Rubicon


Asteroid 11302, Rubicon, was discovered on January 27, 1993 by Eric W. Elst at the CERGA Observatory at Caussols, Alpes-Maritimes, France. It has a period of 4 years, 251 days.

It is named for the Fiumicino River, a small, shallow river flowing into the Adriatic in east-central Italy which in Roman times was known as the Rubico, from its reddish (Latin rubeus) color caused by the mud it was carrying, or (more widely) the Rubicon. It formed part of the boundary between the ancient province of Cisalpine Gaul in the Italian north and the territory of the Roman Republic in central Italy. In 49 BCE, Julius Caesar deliberately crossed this river into Roman Republic territory with his army without disbanding it first as required by Roman law at the time in a power play that would have been either successful (as it was) or resulted in his execution and that of all of his soldiers. From this is derived the expression "crossing the Rubicon", which means performing a step that definitely commits a person to a given course of action.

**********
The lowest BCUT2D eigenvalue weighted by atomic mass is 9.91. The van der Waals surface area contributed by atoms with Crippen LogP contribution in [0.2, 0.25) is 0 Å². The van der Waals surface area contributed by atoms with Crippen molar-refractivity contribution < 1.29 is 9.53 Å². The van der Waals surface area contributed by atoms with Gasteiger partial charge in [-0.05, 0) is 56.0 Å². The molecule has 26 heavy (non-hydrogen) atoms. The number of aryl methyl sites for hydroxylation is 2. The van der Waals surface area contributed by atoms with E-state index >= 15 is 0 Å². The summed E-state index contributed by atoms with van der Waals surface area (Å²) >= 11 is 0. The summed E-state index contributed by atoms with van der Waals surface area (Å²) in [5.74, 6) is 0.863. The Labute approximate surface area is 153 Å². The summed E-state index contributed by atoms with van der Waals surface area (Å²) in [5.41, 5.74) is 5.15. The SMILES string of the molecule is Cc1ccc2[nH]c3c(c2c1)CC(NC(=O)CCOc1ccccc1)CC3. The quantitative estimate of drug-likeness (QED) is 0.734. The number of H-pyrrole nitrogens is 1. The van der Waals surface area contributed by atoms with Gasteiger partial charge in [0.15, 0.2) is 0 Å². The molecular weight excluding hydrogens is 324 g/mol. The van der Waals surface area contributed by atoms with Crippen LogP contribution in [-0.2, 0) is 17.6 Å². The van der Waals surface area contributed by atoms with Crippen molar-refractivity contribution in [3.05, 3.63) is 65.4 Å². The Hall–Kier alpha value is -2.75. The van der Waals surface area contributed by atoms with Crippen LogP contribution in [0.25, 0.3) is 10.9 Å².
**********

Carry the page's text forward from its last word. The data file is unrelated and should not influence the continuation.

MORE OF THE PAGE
The meaning of asteroid Rubicon, according to Henk Middleraad, who also designed its glyph, is committed, no return possible..



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